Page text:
Monday, June 11, 2012

Featured Father- Jeromy Guthrie

By Jeromy Guthrie

Once when my son was 4, I remember taking him to get a hair cut. While he was sitting in the chair we kept looking at each other in the mirror. He was being his typical self while enduring the scissors and clippers. He was being quiet… a little shy. As his eyes caught mine in the mirror he would give me this shy little smile that I have seen 100 times now. It was like this unspoken heart language we have.  “I love you dad, I love you son.”  Being a dad is an amazing thing. In fact, a regular thanksgiving prayer of mine is, “Lord, thank you for letting me be Reagan and Eli’s dad, help me to…..” I think that one of the most important things any parent will ever do for his child is pray and intercede for them constantly. If there is any hope of me preparing my children for life, I cannot do it without prayer. In fact, prayer was the very foundation of my son’s life.

I never will forget what I learned about prayer the day he was born. The night before, my wife and I were resting at home. We had just put our daughter to bed and were just enjoying some quiet time alone. It was late. Then it happened. My wife started bleeding very badly. We would come to find out later that her placenta had detached, and this caused her water to break. The only problem was that it was 10 weeks early. I admit that I was scared, but under God’s grace I was able to remain focused enough to call 911. Once the paramedics came, my immediate reaction then was to call a couple of people who I knew would absolutely drop everything they were doing and start praying for us immediately. We would come to find out later that my wife lost so much blood that she was just a fraction away from a transfusion. That was almost 5 years ago. My wife and Eli are fine now and I am grateful for it.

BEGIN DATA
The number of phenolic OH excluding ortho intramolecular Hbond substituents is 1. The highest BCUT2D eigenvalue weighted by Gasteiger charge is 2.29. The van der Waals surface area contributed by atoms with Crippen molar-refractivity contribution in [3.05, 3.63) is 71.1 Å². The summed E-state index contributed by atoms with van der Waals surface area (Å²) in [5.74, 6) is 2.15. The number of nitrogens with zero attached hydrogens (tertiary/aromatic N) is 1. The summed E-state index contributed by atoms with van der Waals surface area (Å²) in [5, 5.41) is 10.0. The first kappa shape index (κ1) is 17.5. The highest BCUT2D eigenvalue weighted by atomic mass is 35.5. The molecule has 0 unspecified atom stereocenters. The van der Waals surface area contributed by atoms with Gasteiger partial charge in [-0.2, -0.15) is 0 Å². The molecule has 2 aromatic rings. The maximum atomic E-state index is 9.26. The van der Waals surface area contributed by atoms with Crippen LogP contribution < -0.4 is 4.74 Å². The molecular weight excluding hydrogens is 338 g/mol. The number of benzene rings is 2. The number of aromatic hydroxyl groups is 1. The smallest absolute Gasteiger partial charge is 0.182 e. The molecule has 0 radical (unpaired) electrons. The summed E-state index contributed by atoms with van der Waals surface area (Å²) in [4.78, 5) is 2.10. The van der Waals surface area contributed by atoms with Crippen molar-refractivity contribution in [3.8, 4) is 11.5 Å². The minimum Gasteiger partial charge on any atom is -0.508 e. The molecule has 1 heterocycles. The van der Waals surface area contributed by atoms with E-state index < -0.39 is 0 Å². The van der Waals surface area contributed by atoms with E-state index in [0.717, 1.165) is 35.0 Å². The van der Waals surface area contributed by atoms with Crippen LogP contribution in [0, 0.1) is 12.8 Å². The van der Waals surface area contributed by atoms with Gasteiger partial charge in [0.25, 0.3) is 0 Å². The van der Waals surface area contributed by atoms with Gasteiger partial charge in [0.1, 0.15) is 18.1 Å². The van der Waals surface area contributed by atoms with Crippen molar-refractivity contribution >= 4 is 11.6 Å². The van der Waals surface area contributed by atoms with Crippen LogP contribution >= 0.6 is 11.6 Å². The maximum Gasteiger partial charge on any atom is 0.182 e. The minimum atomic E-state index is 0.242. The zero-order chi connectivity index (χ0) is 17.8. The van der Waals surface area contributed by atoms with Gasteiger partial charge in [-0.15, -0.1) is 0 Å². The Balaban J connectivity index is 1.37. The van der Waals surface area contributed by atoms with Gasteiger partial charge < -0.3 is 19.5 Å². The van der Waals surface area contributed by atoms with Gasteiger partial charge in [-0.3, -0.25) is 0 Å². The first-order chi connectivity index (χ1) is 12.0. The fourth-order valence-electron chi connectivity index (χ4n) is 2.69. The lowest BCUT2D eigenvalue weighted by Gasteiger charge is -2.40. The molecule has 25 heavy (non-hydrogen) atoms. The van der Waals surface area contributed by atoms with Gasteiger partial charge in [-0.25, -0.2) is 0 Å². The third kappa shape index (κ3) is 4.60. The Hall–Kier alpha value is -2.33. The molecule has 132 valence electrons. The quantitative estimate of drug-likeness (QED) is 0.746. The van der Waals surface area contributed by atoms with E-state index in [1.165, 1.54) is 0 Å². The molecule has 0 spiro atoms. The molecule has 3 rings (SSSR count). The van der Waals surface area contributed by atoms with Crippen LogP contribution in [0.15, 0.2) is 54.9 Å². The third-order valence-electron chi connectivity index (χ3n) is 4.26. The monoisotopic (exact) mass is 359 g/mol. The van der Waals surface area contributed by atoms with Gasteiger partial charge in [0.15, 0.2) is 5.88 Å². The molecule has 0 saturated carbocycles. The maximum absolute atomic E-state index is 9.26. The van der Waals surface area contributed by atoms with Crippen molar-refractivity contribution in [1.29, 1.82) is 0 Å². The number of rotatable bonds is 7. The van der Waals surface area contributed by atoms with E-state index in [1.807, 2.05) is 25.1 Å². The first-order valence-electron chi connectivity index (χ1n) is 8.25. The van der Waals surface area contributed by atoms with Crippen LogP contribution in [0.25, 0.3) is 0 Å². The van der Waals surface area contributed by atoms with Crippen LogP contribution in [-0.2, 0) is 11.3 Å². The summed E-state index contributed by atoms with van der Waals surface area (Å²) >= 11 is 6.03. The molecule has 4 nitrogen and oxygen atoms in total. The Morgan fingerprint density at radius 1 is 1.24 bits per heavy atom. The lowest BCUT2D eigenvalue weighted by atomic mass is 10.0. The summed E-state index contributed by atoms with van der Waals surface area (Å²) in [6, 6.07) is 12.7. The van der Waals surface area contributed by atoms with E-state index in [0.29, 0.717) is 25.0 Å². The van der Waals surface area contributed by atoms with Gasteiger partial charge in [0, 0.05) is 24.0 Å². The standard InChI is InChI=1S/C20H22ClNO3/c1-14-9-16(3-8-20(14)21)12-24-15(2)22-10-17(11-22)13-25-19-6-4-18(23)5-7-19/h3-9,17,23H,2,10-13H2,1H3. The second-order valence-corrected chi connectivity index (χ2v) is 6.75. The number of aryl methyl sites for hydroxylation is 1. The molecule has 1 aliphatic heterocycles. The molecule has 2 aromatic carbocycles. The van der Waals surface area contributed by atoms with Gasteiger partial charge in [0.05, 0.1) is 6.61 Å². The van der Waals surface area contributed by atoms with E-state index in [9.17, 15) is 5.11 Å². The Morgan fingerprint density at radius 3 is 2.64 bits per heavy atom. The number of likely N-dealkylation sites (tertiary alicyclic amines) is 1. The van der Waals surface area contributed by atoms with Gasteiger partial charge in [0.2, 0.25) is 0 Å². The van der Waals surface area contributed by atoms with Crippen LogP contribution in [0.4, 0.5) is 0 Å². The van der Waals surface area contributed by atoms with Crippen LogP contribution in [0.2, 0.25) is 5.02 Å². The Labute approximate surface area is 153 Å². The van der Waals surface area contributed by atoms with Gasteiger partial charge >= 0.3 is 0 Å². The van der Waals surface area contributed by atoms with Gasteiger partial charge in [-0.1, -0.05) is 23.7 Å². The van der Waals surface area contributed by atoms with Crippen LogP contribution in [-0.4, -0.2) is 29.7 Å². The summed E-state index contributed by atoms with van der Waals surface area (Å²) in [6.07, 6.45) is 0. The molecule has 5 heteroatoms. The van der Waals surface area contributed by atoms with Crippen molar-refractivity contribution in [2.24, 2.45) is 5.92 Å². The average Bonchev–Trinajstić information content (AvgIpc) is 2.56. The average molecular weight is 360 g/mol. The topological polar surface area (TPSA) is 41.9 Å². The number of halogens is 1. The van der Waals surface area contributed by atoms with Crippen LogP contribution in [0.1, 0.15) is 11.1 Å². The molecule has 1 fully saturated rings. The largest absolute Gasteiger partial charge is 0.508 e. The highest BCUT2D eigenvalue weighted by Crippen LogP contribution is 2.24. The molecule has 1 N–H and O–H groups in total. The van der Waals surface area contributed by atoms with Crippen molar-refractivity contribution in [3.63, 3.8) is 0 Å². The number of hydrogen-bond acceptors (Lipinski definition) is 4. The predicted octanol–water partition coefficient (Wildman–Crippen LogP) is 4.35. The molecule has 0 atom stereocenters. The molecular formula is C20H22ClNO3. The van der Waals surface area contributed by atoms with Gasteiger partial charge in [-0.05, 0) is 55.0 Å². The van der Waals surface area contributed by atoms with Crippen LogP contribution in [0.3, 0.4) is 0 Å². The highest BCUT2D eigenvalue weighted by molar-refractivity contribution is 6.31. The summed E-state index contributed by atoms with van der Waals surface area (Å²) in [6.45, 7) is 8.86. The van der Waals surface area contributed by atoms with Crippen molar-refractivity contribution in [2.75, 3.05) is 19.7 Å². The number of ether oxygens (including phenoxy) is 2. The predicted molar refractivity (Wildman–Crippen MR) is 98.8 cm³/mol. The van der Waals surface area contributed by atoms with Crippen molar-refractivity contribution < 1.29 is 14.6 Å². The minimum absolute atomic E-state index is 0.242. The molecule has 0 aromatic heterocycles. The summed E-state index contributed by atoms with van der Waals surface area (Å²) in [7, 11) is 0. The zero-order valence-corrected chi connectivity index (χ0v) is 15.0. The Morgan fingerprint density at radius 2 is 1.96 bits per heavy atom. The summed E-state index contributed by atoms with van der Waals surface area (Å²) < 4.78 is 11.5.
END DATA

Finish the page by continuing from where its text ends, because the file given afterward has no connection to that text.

The first 24 hrs of Eli’s life were uncertain, and the doctors could not give us 100% guarantee that he would live. Several things were wrong; the most crucial one was that his lungs had not had time to fully develop. They were giving him all kinds of medicine, asking my permission, explaining things to me…but it was all numbing. Within 24 hours things changed so much and kept changing. Perhaps the hardest decision I had to make was when we found out that the hospital’s NICU was not able to give Eli the care he needed. He needed to be transported to Children’s Hospital in Colorado Springs. Now, on top of everything else, my wife was going to be in one hospital and my son in another across town.

How could I be there for both of them?

How could I leave my wife behind?

But at the same time, we did not want Eli to be alone his first night, especially given all the circumstances and uncertainty. So I painfully left my wife in the hands of the nurses and we both agreed that it was best for me to be with Eli. But it did not seem right for Eli to be all alone.

My wife was allowed to hold Eli for about 60 seconds before they took him away in an ambulance to the other hospital. It would be days before I, or anyone else, would be able to hold him. I was barely allowed to touch him. I will never forget going to the hospital and walking in the unit after they had transported him and got him settled in. There was so much pain and discomfort in his face. There were so many tubes and IV’s in him. If he could have made any noise you could not have heard him

I stood there quietly praying over my son, trying to be respectful of the noise limits in the room. When Eli’s nurse walked up she interrupted me and said, “You don’t have to pray so quietly.” And then she led us both in this intercession for my son, you would have had to have been completely deaf not to hear her.

Even the next nurse on night shift turned out to be a fellow sister in Christ. She also prayed with me and for me and Eli. I would come to find out later her story and how she and the other nurses would daily walk over and pray for every child there. It was their mission… their calling.

There is a lot I could talk about my own experience of being he NICU, but I am grateful that God provided such love and care for my son through all the nurses, doctors etc... I am grateful for the care that goes beyond medicine and into something greater then all of us. My faith in God helped me. I believe it helped my son. Thank you God for letting me be a dad today.

Jeromy and his son Eli


  1. Thankful for so many things as I read this story! Yay for those PRAYING nurses.